Stagg Jr. – how does it compare to George T. Stagg?
This is a question that has been asked since Stagg Jr.’s first release in 2013.
The Buffalo Trace Antique Collection sets a high standard. Its five members, three bourbons and two rye whiskeys, are each in high demand following their annual release. Because the vast majority of whiskey enthusiasts are unable to acquire one, it is seemingly natural for replacements or substitutes to be recommended as quasi consolation prizes.
So, when the calendar turns to the new year and it becomes clear that any chance to obtain one of the Antique Collection’s bottles appears to be nil, attention naturally turns to the junior versions.
Can’t find George T. Stagg – try Stagg Jr.
So, how close to these substitutes come to measuring up to their superiors? In the case of Stagg Jr. Batch 9, some think that the gap may be as narrow as it has ever been in recent memory.
George T. Stagg and Stagg Jr. are both distilled from Buffalo Trace’s low-rye mash bill #1. Each are bottled are barrel proof using a blend of multiple different barrels of varying age.
Speaking of age, other than warehouse location, the age difference between George T. Stagg and Stagg Jr. is the biggest separating factor between the two. Since its first release in 2002, George T. Stagg has always been at least 15 years old. Stagg Jr., on the other hand, is non-age-stated. Buffalo Trace’s website states that it is aged “nearly a decade.” Various websites claim the age is around 7-8 years.
Shortly after its debut, Buffalo Trace has only released George T. Stagg once per year in the fall. Since its debut in 2013, Stagg Jr. has been released twice per year – once in the spring and once in the fall. So, while variations of George T. Stagg are simply referred to by their release year, Stagg Jr. has been assigned batch numbers by the public. Though the bottles themselves do not bear a batch number, the following table serves as a reference for matching a bottle’s proof with its particular batch:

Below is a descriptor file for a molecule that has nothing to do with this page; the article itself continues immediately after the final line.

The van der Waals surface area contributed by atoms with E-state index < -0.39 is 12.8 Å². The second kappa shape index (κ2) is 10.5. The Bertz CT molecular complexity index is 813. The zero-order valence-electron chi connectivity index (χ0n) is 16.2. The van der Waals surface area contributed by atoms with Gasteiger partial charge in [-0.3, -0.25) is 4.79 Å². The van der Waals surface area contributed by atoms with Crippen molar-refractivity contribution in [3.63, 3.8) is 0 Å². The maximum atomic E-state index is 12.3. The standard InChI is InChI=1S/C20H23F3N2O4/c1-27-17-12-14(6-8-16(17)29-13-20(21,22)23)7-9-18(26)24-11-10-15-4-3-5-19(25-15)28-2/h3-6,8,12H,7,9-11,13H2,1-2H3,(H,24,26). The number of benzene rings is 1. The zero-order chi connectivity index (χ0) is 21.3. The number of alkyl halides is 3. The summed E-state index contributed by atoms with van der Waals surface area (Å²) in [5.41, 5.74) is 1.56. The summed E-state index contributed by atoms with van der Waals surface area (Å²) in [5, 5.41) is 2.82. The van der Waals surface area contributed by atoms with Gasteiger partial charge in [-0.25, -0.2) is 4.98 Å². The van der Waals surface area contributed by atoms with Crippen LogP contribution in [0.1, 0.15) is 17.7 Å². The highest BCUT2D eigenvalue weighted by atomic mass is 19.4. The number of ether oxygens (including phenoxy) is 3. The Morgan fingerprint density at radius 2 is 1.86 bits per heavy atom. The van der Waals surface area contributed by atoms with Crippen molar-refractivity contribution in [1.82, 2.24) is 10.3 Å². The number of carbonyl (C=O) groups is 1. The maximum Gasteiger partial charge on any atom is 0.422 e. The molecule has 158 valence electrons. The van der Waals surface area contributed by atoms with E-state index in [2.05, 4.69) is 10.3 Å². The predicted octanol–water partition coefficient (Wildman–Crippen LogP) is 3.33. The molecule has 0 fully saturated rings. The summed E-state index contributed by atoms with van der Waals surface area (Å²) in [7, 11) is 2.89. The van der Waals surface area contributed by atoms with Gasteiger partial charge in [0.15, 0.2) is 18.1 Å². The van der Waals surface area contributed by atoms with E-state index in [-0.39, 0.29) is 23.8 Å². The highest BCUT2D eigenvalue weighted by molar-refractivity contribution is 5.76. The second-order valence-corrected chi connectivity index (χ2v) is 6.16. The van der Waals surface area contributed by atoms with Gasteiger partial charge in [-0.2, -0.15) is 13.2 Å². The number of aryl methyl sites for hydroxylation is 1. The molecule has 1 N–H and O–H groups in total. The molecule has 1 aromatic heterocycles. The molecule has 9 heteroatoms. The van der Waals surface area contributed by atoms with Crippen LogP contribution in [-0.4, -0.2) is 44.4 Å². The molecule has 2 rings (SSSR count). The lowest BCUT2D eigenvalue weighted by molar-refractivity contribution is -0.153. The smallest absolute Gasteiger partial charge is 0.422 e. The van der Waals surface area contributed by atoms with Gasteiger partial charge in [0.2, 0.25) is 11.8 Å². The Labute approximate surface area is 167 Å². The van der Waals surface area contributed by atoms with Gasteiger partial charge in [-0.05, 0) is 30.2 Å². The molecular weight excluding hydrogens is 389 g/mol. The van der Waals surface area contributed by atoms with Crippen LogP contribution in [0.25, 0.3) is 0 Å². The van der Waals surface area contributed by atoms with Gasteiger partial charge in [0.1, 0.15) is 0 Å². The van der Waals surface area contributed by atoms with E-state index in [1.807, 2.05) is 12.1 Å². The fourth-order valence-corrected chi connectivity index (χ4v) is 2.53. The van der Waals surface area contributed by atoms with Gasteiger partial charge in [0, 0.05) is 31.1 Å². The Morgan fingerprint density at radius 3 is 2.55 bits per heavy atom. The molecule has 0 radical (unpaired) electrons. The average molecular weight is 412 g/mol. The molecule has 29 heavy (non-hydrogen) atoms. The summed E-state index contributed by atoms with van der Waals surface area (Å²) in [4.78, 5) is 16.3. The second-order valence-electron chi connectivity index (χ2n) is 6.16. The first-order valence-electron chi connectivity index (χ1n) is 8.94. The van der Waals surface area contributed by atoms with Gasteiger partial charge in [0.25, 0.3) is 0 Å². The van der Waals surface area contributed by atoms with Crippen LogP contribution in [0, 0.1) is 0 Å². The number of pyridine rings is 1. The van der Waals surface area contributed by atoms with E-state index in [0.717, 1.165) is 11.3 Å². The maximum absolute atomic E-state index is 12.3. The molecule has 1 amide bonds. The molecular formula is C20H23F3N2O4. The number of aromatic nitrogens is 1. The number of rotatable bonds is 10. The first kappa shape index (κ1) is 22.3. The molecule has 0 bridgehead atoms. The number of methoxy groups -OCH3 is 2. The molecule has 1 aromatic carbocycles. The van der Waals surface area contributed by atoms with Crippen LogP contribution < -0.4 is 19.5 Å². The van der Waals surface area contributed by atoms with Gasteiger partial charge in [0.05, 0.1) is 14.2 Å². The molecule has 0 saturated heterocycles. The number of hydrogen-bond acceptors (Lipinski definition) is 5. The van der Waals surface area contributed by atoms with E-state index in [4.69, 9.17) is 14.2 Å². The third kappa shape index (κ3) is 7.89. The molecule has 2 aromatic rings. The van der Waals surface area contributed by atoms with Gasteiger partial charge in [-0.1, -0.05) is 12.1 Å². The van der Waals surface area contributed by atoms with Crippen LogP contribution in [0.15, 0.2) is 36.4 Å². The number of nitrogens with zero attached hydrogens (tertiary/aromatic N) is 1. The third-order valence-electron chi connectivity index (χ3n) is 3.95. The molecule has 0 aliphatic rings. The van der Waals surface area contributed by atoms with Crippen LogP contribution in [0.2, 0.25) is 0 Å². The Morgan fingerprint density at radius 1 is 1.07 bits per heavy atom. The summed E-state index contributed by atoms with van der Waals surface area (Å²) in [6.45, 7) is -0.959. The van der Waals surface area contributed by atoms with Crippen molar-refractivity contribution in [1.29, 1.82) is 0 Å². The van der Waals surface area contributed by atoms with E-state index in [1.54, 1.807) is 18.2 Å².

Batch #1 — 134.4 Fall 2013
Batch #2 — 128.7 Spring 2014
Batch #3 — 132.1 Fall 2014
Batch #4 — 132.2 Spring 2015
Batch #5 — 129.7 Fall 2015
Batch #6 — 132.5 Spring 2016
Batch #7 — 130.0 Fall 2016
Batch #8 — 129.5 Spring 2017
Batch #9 — 131.9 Fall 2017
Batch #10 — 126.4 Spring 2018
Since its release, Stagg Jr. Batch 9 has been well received. So much so that it has been much more closely compared to George T. Stagg than prior releases.
We received this news with some skepticism. Our consensus experience with prior releases of Stagg Jr. was that it was brash and disjointed. While it did have some interesting qualities, those were overwhelmed by the alcohol burn and heat. To compare it to George T. Stagg seemed unfair and unwarranted.
So, could Stagg Jr. Batch 9 really serve as a comparable substitute for George T. Stagg? We decided to taste them side-by-side to find out.
Stagg Jr. Batch 9 (131.9 proof) (NAS, according to Buffalo Trace “almost a decade”)
Nose: Cinnamon sugar; brown sugar and other baking spices; caramel candy; cherry and strawberry fruit leather; some leather; some salt and pepper; fig newtons; some orange peel; lacks the cardboard note from some of Buffalo Trace’s younger products; also not so heavy on the red hot candies; there is a burn that’s more harsh than the Stagg Jr. that makes it less approachable than the George T. Stagg. The most enjoyable nose of a batch of Stagg Jr. in recent memory, but still definitely a step behind George T. Stagg. 3.5/5